Baltimore’s nursing profession has four distinct roles: certified nursing assistant (CNA), licensed practical nurse (LPN), registered nurse (RN), and advanced practice registered nurse (APRN). Responsibilities, education, and compensation vary significantly by role.

The nursing assistant role is the most junior. CNA certificate programs generally require just a few months of focused study. To achieve certification as a nursing assistant, candidates must pass a state-administered examination at the conclusion of their program. Baltimore’s CNAs earn a median annual salary of $27,500.

LPNs are more senior than CNAs and thus require a longer certificate program, typically 12-18 months in length. Candidates must pass the NCLEX-PN national examination to attain licensure. Baltimore’s LPNs earn roughly $52,000 per year on average.

RNs carry significant autonomy in directing patient care and often manage teams of LPNs and CNAs. Maryland’s RNs may pursue one of three education pathways: associate degree in nursing (ADN), bachelor of science in nursing (BSN), or direct-entry master of science in nursing (MSN). All candidates must pass the NCLEX-RN national examination to attain licensure. Baltimore’s RNs earn over $71,000 on average. BSN-educated nurses often receive top-quartile pay of $84,000 or more per year.

APRNs fill specialized nursing roles like nurse anesthetist, nurse midwife, or nurse practitioner. Most APRN candidates complete a master’s degree program at a local university, requiring one to three years of study. Baltimore’s APRNs frequently earn over $100,000 annually. The city’s nurse anesthetists do particularly well, receiving a median annual salary of $180,000.

The demand for nurses in Baltimore is steadily increasing. Newly minted nurses can seek employment with the city’s major healthcare providers, including Mercy Medical Center and University of Maryland Medical System.


For our 2024 rankings, the research team at Nursing Schools Almanac collected data on nearly 3,000 nursing schools and campuses throughout the United States. We evaluated each school on three dimensions:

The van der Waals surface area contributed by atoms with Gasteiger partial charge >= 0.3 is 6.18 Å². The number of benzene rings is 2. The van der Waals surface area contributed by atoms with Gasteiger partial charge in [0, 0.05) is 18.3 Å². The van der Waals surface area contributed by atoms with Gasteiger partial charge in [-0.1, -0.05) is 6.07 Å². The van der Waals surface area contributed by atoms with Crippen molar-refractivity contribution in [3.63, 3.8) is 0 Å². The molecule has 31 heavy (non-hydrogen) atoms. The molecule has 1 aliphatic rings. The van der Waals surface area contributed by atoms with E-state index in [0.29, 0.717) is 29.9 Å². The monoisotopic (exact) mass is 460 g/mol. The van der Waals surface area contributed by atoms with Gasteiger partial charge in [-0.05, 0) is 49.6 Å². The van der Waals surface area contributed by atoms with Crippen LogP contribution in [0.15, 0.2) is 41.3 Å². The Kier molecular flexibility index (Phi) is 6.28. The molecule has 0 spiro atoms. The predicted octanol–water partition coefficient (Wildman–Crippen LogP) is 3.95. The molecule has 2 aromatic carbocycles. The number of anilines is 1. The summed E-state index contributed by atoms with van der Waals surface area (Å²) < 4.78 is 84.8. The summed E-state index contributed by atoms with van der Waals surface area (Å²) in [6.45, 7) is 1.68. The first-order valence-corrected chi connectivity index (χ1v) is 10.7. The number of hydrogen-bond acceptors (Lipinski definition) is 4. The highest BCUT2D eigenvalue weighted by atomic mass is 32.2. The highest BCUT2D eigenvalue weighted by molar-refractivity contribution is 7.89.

• The institution’s academic prestige and perceived value
  • The breadth and depth of nursing programs offered
  • Student success, particularly on the NCLEX licensure examination

We then combined these assessments into an overall score and ranked the schools accordingly. For a detailed description of our assessment methodology and dimension weights, please see here.

  1. #1: Johns Hopkins University

    The Johns Hopkins School of Nursing is ranked among the top three MSN, DNP, and online nursing programs by U.S. News & World Report. The school has also earned three consecutive NLN Center of Excellence designations for enhancing student learning and professional development. Johns Hopkins educates approximately 1,200 diverse nursing students, including 500 fulltime and 700 parttime students. The university recently transitioned from a prelicensure BSN program to a direct entry MSN program. The first five graduating classes of the direct entry MSN have scored a stellar 95% NCLEX pass rate. Johns Hopkins offers two other MSN tracks, a DNP with seven advanced practice specializations, and a doctor of philosophy (PhD) in nursing.

  2. #2: University of Maryland

    The University of Maryland School of Nursing (UMSON) currently enrolls nearly 2,000 nursing students. The university has received a top-ten ranking from U.S. News & World Report in at least ten different nursing specialty areas. UMSON also places #13 in NIH nursing research funding over the past decade. The school graduates approximately 300 prelicensure BSN students and another 100 direct entry MSN students annually. These individuals have passed the NCLEX exam at an impressive 89% first-attempt rate over the past decade. UMSON has 154 faculty members (136 of whom are fulltime), engages with more than 700 faculty associates and clinical preceptors, and offers students access to four organized research centers.

  3. #3: Towson University

    The Department of Nursing at Towson University has a unique dual-enrollment program that allows students to enroll simultaneously in an ADN program at a participating community college and the BSN program at Towson University. Students in this accelerated year-round program can earn both degrees in just 2.5 years. Towson also offers a traditional BSN program that graduates 150-200 prelicensure candidates each year. These students have averaged an 87% first-time NCLEX pass rate over the past decade. Nurses who already possess a BSN degree may enroll in Towson’s nursing education certificate program or its MSN degree program. MSN students take classes together one day each week, making this the only graduate nursing program in Maryland organized as a fulltime cohort.

  4. #4: Notre Dame of Maryland University

    Notre Dame of Maryland University (NDMU) was founded by the School Sisters of Notre Dame in 1895. The university’s School of Nursing offers several CCNE-accredited programs at the baccalaureate and master’s degree levels. Undergraduates can pursue one of three BSN pathways: traditional, accelerated second degree, and RN-to-BSN (either campus-based or online). The prelicensure BSN pathways launched a few years ago, and students have since averaged an 84% first-time pass rate on the NCLEX licensure exam. At the graduate level, NDMU offers nursing administration and nursing education tracks in both its MSN degree program and its post-MSN certificate. Nursing students learn and work in the Center for Caring with Technology, which includes simulation labs equipped with computer-powered human simulator mannequins. This facility provides a realistic and risk-free environment for students to practice nursing skills and develop clinical reasoning.